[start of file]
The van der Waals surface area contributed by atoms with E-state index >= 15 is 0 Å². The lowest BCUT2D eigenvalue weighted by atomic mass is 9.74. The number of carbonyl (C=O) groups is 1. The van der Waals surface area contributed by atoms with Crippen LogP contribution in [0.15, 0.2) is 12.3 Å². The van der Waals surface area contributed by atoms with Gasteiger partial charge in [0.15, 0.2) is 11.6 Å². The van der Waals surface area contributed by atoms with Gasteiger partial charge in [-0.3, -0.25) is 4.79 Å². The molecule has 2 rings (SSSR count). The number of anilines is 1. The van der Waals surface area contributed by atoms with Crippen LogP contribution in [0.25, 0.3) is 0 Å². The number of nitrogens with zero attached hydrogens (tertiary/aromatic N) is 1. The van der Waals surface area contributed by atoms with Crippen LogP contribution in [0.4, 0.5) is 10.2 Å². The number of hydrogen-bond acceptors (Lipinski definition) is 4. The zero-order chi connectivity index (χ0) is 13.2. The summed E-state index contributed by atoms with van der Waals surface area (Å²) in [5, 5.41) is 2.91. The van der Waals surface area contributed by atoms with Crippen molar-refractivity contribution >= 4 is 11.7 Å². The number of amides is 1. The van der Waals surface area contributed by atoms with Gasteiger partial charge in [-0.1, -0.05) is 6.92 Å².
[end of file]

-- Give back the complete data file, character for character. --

The van der Waals surface area contributed by atoms with E-state index >= 15 is 0 Å². The lowest BCUT2D eigenvalue weighted by atomic mass is 9.74. The number of carbonyl (C=O) groups is 1. The van der Waals surface area contributed by atoms with Crippen LogP contribution in [0.15, 0.2) is 12.3 Å². The van der Waals surface area contributed by atoms with Gasteiger partial charge in [0.15, 0.2) is 11.6 Å². The van der Waals surface area contributed by atoms with Gasteiger partial charge in [-0.3, -0.25) is 4.79 Å². The molecule has 2 rings (SSSR count). The number of anilines is 1. The van der Waals surface area contributed by atoms with Crippen LogP contribution in [0.25, 0.3) is 0 Å². The number of nitrogens with zero attached hydrogens (tertiary/aromatic N) is 1. The van der Waals surface area contributed by atoms with Crippen LogP contribution in [0.4, 0.5) is 10.2 Å². The number of hydrogen-bond acceptors (Lipinski definition) is 4. The zero-order chi connectivity index (χ0) is 13.2. The summed E-state index contributed by atoms with van der Waals surface area (Å²) in [5, 5.41) is 2.91. The van der Waals surface area contributed by atoms with Crippen molar-refractivity contribution >= 4 is 11.7 Å². The number of amides is 1. The van der Waals surface area contributed by atoms with Gasteiger partial charge in [-0.1, -0.05) is 6.92 Å².